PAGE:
Theodoros Angelopoulos's considerable achievements in cinema during the 1970s and 1980s have made him not only the most important Greek filmmaker to date, but one of the truly creative and original artists of his time. In 1970 he convinced producer George Papalios to finance his first film, Anaparastassi. The story follows the pattern of a crime tale ? la James Cain. A Greek peasant is killed by his wife and her lover on his return from Germany, where he had gone to find work.
Alexandre Astruc was the embodiment of the revolutionary hopes of a renewed cinema after the war. True, Clement, Bresson, and Melville were already making films in a new way, but making them in the age-old industry. Astruc represented a new, arrogant sensibility. He had grown up on the ideas of Sartre and was one of the youthful literati surrounding the philosopher in the St. Germain-des-Pr?s cafes. There he talked of a new French culture being born, one that demanded new representations in fiction and film.
"Film making is the process of turning money into light and then back into money again." John Boorman's neat epigram will probably haunt him for the rest of his filmmaking days, not simply because it is so tidy a formulation, but because the tensions it articulates have played such a prominent part in his own career.
Robert Bresson began and quickly gave up a career as a painter, turning to cinema in 1934. The short film he made that year, Affaires publiques, is never shown. His next work, Les Anges du p?ch?, was his first feature film, followed by Les Dames du Bois du Boulogne and Journal d'un cur? de campagne, which firmly established his reputation as one of the world's most rigorous and demanding filmmakers.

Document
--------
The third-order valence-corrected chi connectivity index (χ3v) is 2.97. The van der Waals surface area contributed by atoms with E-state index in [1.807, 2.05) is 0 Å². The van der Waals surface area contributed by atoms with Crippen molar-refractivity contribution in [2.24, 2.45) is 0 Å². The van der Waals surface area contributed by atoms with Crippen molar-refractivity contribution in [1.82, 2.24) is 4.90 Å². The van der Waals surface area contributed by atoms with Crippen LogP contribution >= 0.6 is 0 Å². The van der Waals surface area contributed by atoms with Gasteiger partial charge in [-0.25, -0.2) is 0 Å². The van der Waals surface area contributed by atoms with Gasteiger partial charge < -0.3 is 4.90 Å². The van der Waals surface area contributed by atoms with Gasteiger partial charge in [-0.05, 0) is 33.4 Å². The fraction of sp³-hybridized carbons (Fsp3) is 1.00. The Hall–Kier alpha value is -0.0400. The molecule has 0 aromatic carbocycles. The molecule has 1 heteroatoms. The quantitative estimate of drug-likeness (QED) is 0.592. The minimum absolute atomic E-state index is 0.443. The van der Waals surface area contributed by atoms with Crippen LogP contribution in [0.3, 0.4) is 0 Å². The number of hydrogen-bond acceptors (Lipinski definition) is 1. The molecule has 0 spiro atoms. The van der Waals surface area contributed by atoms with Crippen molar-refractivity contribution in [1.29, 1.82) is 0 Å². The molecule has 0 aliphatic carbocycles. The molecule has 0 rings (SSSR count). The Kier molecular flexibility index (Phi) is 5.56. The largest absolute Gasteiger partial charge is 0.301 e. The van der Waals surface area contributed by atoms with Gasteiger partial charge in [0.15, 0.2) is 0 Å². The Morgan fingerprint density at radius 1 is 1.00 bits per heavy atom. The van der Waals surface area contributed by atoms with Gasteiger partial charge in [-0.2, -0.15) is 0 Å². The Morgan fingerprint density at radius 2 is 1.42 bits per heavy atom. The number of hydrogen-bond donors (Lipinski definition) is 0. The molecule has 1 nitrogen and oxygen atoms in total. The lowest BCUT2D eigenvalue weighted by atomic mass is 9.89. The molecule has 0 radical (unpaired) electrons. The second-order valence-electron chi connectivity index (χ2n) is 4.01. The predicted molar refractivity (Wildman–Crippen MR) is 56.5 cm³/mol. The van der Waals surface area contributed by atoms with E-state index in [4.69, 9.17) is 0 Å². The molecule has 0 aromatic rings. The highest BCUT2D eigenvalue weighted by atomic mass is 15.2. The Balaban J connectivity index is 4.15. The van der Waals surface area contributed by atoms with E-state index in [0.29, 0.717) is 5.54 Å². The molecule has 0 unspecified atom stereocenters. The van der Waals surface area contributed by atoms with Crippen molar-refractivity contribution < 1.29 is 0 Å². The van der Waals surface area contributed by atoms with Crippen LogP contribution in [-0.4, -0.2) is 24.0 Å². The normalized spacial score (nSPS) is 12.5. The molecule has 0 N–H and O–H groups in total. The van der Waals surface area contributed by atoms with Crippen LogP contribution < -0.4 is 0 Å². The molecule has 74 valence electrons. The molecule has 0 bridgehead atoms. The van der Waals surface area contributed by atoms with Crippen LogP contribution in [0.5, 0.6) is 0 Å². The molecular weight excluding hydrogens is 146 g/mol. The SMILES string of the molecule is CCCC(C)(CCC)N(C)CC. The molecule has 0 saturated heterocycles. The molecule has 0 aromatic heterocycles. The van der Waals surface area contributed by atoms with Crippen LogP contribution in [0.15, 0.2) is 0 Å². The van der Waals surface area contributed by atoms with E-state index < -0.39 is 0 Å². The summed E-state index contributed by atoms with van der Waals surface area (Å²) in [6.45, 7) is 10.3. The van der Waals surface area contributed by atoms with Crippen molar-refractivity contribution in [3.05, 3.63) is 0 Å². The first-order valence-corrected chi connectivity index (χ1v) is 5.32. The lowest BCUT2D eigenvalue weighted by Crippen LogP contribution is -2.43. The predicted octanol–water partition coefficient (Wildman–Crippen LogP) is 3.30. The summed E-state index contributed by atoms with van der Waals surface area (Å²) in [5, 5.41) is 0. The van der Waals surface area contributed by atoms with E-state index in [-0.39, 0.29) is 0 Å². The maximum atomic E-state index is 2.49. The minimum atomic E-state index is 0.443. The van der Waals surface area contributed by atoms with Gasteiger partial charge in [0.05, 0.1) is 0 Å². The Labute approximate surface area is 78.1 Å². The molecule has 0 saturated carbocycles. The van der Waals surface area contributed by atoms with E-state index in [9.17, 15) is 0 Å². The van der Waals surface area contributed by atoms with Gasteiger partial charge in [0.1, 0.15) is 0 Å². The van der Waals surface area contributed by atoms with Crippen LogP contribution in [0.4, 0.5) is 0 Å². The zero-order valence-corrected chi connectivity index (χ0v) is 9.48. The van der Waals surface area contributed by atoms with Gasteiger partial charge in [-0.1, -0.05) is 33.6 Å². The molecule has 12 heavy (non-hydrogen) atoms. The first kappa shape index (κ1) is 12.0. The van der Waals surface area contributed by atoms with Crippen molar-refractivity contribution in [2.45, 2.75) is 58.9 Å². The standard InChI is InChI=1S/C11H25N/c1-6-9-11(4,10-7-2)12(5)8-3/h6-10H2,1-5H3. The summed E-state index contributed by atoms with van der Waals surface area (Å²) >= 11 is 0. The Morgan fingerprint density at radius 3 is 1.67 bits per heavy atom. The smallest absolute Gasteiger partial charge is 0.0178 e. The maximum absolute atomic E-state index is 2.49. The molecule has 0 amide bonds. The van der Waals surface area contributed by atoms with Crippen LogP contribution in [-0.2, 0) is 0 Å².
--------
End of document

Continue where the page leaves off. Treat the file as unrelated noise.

In 1992, after almost forty years in the business, Clint Eastwood finally received Oscar recognition. Unforgiven brought him the awards for Best Achievement in Directing and for Best Picture, along with a nomination for Best Actor. Indeed, this strikingly powerful Western was nominated for no less than nine Academy Awards, Gene Hackman collecting Best Supporting Actor for his performance as the movie''s ruthless marshall, ?Little Bill? Daggett, and Joel Cox taking the Oscar for editing.
Franju's career falls clearly into two parts, marked by the format of the films: the early period of documentary shorts, and a subsequent period of fictional features. The parts are connected by many links of theme, imagery, attitude, and iconography. Critical attention has focused primarily on the shorts, and there is some justice in this.
Abel Gance's career as a director was long and flamboyant. He wrote his first scripts in 1909, turning to directing a couple of years later, and made his last feature, Cyrano et d'Artagnan, in 1964. As late as 1971 he re-edited a four-hour version of his Napoleon footage to make Bonaparte et la r?volution, and he lived long enough to see his work again reach wide audiences.